‘ADA 30 in Color’ panel discusses lived perspectives of disabled BIPOC on 30th anniversary of Americans with Disabilities Act

ADA30 in color
Eddie Hernandez Photography/Courtesy

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To mark the 30th anniversary of the Americans with Disabilities Act, the #ADA30InColor online event was held July 26 to discuss a compilation of essays that reflect on the past, present and future of disabled people who are Black, Indigenous or people of color. The panel discussion included several authors who had contributed their essays and was moderated by communications and inclusion specialist Andraéa LaVant.

LeVant started off the discussion by asking Alice Wong why she created this series. Wong, the founder of the Disability Visibility Project and editor of the “ADA 30 in Color” series, said she had wanted to “recenter the work and the wisdom” of the disabled BIPOC community.

The panelists were then asked what ADA meant to them. Reyma McCoy McDeid argued that ADA had been remarkable in terms of physical infrastructure, such as ramps, but felt that it was not intersectional. “The ADA has not addressed the preschool-to-prison pipeline for Black and Brown children, especially Black and Brown men and boys,” McDeid said. In her essay, she had gone into the challenges she had encountered when trying to make a space for herself in the disability community as a developmentally disabled Black woman.

Valerie Novack added that nondisabled people often assume that the disabled now have all “bases covered” with a disability anti-discrimination bill such as the ADA. “It feels more like a foot in the door,” she said. As a Black and Latinx woman, she said she sometimes feels “disconnected from the ADA,” as it does not seem to give priority to the needs of her community. 

Timotheus Gordon, Jr., an autistic self-advocate who has mental health and auditory processing disorder, contributed an essay on how ADA shaped his Black autistic identity from childhood. He said the ADA has been a “godsend” for job accommodations and resources that make him what he calls “an interdependent person,” which means he can do some things on his own while needing assistance with others. “However,” he added, “I do agree that ADA failed communities of color, because ADA is mainly focusing on the white disabled community.” 

Cherokee Nation citizen Jen Deerinwater, who has multiply disabilities, chronic pain and mobility issues, discussed ADA in terms of tribal sovereignty. “The United States laws should not be applied on tribal land and within tribal nations,” she argued. “However, the United States government has a trust and treaty response to us to provide us with things like health care and infrastructure, which they have never followed through.” 

The result, Deerinwater explained, is rampant food insecurity, underlying health issues and lack of running water, which means ADA compliance is not top priority. “How do you worry about whether or not your building … is compliant to different disability access needs when your people don’t even have clean running water?” she asked, also citing the difficulties of providing services including Paratransit in areas without adequate roads, such as the Navajo Nation. She argued that many people in the disability community, including non-native BIPOC, give little thought to native disabled folks.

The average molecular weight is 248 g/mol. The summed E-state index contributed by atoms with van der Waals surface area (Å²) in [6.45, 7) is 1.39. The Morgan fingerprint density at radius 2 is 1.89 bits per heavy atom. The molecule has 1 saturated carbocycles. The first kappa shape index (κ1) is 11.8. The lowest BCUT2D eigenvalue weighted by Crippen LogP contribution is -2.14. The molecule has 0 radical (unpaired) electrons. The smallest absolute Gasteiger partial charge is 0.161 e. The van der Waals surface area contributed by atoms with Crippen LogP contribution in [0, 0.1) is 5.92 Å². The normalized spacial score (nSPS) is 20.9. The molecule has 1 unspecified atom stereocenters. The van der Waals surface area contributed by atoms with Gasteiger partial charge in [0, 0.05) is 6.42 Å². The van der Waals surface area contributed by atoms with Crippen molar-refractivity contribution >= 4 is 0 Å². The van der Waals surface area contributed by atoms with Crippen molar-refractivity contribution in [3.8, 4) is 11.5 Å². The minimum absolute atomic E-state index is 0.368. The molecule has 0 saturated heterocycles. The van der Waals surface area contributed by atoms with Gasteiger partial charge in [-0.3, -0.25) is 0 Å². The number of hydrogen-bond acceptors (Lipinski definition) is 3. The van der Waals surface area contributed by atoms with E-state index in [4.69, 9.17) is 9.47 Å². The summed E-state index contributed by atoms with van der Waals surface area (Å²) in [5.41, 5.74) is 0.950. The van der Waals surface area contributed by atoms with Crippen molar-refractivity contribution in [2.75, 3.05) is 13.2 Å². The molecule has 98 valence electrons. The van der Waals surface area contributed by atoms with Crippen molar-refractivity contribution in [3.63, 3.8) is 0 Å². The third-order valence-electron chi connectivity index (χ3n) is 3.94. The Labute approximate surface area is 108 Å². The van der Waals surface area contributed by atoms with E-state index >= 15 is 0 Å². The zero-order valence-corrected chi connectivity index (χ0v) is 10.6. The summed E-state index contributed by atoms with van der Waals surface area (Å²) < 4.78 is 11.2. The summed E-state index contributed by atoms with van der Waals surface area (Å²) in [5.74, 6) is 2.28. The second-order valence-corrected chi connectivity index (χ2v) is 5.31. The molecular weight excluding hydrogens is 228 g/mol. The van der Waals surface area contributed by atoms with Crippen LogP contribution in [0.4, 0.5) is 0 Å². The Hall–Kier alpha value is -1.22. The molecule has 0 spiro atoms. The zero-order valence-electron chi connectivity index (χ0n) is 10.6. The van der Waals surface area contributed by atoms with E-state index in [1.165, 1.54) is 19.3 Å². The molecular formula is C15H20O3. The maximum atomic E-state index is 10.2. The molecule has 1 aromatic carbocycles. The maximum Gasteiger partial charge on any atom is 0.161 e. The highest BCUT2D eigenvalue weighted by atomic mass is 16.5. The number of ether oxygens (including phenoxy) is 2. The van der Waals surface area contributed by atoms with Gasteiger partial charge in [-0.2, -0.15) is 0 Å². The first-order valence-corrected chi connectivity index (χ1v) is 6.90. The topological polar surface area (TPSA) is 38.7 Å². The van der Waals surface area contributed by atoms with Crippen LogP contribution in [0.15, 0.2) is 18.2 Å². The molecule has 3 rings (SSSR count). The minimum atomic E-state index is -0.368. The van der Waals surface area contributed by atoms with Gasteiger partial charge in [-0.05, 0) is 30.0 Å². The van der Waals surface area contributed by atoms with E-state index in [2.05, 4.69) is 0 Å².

The panel then went on to discuss what the ADA would look like if it were to be recreated today. 

“I’d like to think today’s ADA would be a lot more intersectional,” said panelist Lia Seth, a human resources specialist of South Asian origin who has physical and invisible disabilities. “It would have a lot more emphasis on mental health as well as physical health.” 

Novack added that a recreated ADA would have to acknowledge neurodivergence and recognize that BIPOC individuals are going to experience disability differently than white individuals. She also argued that, given the changes in technology and access requirements over the last 30 years, there would be a greater focus on guidelines beyond that for a small set of male wheelchair users. 

Deerinwater similarly spoke to the differences in the lived experiences within the BIPOC community itself, particularly in the health care system. “The way I’m treated by medical professionals changes really quickly when they realize my last name. I’ve had people assume I’m just lying about my health issues,” she said. “These are things that white ill and disabled folks aren’t going to have to deal with.” 

LaVant asked McDeid to elaborate on the late Stacey Park Milbern’s observation about “celebrating (ADA) while looking ahead.” McDeid argued that the disabled community needed “to address and honor and acknowledge the people that history forgot, particularly racially marginalized folks,” and cited the Black Lives Matter movement as an example of the need to engage in difficult conversations.

The last few minutes were spent with each panelist giving a call to action. Seth encouraged white disabled individuals to amplify disabled BIPOC voices, while McDeid advised people to avoid sidestepping “social minefields” — a sentiment echoed by Novack, especially around health and culture. Deerinwater highlighted the need for having BIPOC “at the table … from the very moment minute the conversations begin.”

Ultimately, Gordon urged the audience to think about intersectionality. “No matter if you want to do this now or you want to talk about it in ADA 50 or ADA 60, we must change the mindset from focusing on one identity only to realize that all identities affect each other when it comes to social issues,” he said. “We cannot continue to separate disability from racism, sexism and all other ills.” 

Contact Hari Srinivasan at [email protected].

Correction(s):
A previous version of this article incorrectly displayed the cover of the book “Disability Visibility: First-Person Stories From the Twenty-First Century.”